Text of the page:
On the discussion of climate change, Jewish law is unambiguous a when life might be at risk: You are obligated to “err” in the direction of caution.
Everyone knows that food is a serious part of the Passover Seder. But very few people take Seder food seriously. Though everyone who attends a Seder is aware that certain foods are central to the Seder ritual, and most — at least by the end of the Seder — will be aware of the conventional interpretations attached to the Seder’s “symbolic” foods, few people see the food symbols as more than “mere” symbols. That is to say, they fail to appreciate fully the potential expressive power of the foods. This is unfortunate, for the foods communicate far more than we might imagine.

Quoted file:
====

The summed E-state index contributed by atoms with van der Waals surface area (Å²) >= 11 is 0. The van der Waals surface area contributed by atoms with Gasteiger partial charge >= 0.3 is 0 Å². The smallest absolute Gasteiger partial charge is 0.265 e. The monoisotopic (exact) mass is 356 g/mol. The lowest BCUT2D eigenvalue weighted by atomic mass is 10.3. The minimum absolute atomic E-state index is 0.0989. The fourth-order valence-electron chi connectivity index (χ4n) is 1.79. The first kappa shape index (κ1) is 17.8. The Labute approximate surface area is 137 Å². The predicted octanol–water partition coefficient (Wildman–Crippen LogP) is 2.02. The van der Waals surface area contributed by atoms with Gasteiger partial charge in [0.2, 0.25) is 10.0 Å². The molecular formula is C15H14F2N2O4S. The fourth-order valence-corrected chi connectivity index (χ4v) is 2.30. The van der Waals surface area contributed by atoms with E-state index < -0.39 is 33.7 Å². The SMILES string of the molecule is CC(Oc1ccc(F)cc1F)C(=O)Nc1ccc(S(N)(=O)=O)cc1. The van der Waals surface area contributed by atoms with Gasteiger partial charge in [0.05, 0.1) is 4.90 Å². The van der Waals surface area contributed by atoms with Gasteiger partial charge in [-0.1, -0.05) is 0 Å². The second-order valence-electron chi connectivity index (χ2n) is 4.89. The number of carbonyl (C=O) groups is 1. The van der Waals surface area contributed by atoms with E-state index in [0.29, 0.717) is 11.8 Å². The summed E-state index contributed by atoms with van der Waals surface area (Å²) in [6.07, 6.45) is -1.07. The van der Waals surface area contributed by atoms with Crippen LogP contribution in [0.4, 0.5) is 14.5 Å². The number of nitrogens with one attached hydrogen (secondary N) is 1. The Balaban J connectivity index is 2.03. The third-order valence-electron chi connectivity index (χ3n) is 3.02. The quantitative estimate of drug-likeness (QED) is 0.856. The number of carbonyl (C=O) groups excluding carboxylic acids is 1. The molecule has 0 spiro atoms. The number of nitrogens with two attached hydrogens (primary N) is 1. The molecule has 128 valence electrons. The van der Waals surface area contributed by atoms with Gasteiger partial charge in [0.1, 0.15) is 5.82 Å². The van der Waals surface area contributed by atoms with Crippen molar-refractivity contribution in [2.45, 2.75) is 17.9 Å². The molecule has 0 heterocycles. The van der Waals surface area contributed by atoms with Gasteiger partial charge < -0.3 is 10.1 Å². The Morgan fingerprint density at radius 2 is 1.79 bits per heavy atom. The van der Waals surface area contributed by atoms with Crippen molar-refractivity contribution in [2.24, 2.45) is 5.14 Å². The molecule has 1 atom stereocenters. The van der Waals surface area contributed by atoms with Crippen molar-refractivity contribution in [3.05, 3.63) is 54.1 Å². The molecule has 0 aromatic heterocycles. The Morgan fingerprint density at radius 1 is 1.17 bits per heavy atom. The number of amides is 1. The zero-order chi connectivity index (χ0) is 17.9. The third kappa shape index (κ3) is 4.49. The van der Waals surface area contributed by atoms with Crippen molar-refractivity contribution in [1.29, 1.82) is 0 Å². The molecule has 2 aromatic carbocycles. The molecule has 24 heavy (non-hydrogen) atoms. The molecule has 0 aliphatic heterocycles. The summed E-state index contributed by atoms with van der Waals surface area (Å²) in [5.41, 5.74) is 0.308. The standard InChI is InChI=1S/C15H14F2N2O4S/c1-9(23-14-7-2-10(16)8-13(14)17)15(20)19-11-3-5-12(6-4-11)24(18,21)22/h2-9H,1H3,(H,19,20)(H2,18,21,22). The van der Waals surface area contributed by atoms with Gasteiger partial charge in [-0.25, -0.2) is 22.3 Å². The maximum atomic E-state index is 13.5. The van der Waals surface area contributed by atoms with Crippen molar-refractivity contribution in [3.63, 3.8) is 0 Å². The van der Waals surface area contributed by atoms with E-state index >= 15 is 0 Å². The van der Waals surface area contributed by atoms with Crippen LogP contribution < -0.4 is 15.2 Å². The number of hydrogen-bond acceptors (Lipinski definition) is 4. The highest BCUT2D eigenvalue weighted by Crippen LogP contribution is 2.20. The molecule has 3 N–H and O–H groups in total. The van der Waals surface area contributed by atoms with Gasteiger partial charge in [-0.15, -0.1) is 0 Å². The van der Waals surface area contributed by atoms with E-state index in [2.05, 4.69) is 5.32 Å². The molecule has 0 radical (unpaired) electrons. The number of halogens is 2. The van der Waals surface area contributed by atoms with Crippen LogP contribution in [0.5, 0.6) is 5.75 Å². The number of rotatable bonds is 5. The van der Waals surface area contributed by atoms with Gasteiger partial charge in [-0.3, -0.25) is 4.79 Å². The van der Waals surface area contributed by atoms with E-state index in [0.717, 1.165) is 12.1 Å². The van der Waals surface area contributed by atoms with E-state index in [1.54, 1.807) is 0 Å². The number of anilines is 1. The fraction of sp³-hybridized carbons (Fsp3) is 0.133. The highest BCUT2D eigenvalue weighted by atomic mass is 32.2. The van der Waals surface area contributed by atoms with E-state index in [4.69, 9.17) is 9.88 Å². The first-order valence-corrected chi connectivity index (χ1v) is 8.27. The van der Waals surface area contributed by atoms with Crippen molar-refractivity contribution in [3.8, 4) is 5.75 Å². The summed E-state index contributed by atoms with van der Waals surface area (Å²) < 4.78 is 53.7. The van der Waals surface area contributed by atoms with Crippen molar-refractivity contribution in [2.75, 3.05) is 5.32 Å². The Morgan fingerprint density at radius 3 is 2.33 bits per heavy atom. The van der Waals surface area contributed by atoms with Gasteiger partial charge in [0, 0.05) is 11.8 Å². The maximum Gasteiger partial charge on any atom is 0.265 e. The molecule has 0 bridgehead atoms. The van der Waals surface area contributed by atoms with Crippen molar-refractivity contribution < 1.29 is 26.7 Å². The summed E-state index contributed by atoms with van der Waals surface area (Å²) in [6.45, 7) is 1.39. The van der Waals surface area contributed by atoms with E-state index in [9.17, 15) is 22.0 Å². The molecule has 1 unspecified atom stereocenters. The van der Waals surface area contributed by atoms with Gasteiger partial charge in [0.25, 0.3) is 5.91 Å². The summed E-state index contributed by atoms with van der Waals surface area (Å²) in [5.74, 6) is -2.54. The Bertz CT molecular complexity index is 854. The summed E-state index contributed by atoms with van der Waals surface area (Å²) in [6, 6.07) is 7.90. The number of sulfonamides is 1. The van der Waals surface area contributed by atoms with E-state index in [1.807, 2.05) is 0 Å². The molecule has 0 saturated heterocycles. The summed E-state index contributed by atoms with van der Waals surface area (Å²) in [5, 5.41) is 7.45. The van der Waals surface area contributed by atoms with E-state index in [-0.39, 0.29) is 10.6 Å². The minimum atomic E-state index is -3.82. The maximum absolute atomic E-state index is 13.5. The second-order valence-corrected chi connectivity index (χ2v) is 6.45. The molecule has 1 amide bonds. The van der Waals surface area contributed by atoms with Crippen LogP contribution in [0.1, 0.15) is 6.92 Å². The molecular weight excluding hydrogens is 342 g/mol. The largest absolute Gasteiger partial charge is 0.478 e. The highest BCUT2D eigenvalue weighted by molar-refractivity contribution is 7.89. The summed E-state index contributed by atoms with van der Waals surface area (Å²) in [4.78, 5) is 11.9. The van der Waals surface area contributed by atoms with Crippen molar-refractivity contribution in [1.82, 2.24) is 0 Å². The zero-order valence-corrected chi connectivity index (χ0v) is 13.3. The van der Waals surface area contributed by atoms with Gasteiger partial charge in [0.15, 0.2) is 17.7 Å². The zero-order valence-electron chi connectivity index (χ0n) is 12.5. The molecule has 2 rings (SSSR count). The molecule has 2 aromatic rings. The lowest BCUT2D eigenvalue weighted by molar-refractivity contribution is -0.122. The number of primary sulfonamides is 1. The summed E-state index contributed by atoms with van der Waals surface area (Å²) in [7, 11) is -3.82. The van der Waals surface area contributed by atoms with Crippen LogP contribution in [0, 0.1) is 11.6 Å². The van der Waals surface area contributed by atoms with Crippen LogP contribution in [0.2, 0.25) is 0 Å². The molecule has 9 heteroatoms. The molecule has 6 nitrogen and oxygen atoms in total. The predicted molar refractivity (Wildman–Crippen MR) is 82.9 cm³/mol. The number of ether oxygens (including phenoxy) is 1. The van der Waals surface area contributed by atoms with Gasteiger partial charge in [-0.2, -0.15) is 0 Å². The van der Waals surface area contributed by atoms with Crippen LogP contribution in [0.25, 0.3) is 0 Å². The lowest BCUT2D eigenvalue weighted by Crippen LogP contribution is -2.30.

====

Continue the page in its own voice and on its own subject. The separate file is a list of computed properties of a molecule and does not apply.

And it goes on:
In the experience of most Jews, at least in the United States, Rosh Hashanah is an occasion of relative joy. It is a time when they put on their best and even new garb, families gather for abundant, festive meals and fellow congregants greet one another with a hearty “Happy New Year!” either in English, Hebrew (“Shanah tovah”), Yiddish (“Gut yontif”) or some combination of the above. By contrast, Yom Kippur is a time of great solemnity, marked not just by fasting and deprivation but also by lowered voices and lowered glances. It is a time — or so we imagine — when we should stand in fear and trembling before our Maker.
Halacha (Jewish law and practice) doesn’t ordinarily care about its own interpretations. So long as the Jew does what he or she is supposed to do, the system doesn’t care why he does it or how she understands what she does. For this reason, the great codes of Jewish law describe what is required of the Jew with little
The ritual of the Red Heifer is one of the most mysterious rituals in the entire Torah. (I have no doubt that this first sentence has been written many times before, but the ritual is so mysterious — so contrary to “logic” — that it is virtually impossible to write about it without commenting on its mystery at the